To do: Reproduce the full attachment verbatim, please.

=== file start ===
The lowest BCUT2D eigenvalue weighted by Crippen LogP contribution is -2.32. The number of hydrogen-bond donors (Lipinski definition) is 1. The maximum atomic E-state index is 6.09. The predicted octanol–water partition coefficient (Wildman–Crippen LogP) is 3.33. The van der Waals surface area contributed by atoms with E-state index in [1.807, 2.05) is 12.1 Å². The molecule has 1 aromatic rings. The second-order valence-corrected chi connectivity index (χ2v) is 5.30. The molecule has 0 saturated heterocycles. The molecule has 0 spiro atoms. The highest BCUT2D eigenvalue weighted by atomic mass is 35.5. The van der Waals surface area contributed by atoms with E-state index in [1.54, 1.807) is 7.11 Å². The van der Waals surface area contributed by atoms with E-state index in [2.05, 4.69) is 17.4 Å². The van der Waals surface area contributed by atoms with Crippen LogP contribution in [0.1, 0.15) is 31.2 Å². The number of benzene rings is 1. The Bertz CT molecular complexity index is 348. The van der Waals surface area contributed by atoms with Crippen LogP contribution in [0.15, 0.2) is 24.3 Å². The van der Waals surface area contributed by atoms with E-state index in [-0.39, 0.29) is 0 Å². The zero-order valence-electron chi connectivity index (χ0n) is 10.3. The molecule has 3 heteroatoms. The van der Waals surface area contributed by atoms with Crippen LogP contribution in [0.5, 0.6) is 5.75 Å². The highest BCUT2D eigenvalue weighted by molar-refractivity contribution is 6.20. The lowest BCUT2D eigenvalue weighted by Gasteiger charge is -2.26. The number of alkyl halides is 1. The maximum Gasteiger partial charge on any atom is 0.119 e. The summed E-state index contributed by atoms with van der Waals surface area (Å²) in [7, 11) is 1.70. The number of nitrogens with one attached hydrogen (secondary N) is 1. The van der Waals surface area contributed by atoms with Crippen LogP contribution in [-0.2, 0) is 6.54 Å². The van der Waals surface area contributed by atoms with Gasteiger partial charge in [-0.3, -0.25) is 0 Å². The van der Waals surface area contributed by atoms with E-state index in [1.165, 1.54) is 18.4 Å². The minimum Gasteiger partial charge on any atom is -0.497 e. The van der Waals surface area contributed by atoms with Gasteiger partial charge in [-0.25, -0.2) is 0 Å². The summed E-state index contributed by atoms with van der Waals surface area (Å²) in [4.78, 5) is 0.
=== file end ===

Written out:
The lowest BCUT2D eigenvalue weighted by Crippen LogP contribution is -2.32. The number of hydrogen-bond donors (Lipinski definition) is 1. The maximum atomic E-state index is 6.09. The predicted octanol–water partition coefficient (Wildman–Crippen LogP) is 3.33. The van der Waals surface area contributed by atoms with E-state index in [1.807, 2.05) is 12.1 Å². The molecule has 1 aromatic rings. The second-order valence-corrected chi connectivity index (χ2v) is 5.30. The molecule has 0 saturated heterocycles. The molecule has 0 spiro atoms. The highest BCUT2D eigenvalue weighted by atomic mass is 35.5. The van der Waals surface area contributed by atoms with E-state index in [1.54, 1.807) is 7.11 Å². The van der Waals surface area contributed by atoms with E-state index in [2.05, 4.69) is 17.4 Å². The van der Waals surface area contributed by atoms with Crippen LogP contribution in [0.1, 0.15) is 31.2 Å². The number of benzene rings is 1. The Bertz CT molecular complexity index is 348. The van der Waals surface area contributed by atoms with Crippen LogP contribution in [0.15, 0.2) is 24.3 Å². The van der Waals surface area contributed by atoms with E-state index in [-0.39, 0.29) is 0 Å². The zero-order valence-electron chi connectivity index (χ0n) is 10.3. The molecule has 3 heteroatoms. The van der Waals surface area contributed by atoms with Crippen LogP contribution in [0.5, 0.6) is 5.75 Å². The highest BCUT2D eigenvalue weighted by molar-refractivity contribution is 6.20. The lowest BCUT2D eigenvalue weighted by Gasteiger charge is -2.26. The number of alkyl halides is 1. The maximum Gasteiger partial charge on any atom is 0.119 e. The summed E-state index contributed by atoms with van der Waals surface area (Å²) in [7, 11) is 1.70. The number of nitrogens with one attached hydrogen (secondary N) is 1. The van der Waals surface area contributed by atoms with Crippen LogP contribution in [-0.2, 0) is 6.54 Å². The van der Waals surface area contributed by atoms with Gasteiger partial charge in [-0.3, -0.25) is 0 Å². The van der Waals surface area contributed by atoms with E-state index in [1.165, 1.54) is 18.4 Å². The minimum Gasteiger partial charge on any atom is -0.497 e. The van der Waals surface area contributed by atoms with Gasteiger partial charge in [-0.25, -0.2) is 0 Å². The summed E-state index contributed by atoms with van der Waals surface area (Å²) in [4.78, 5) is 0.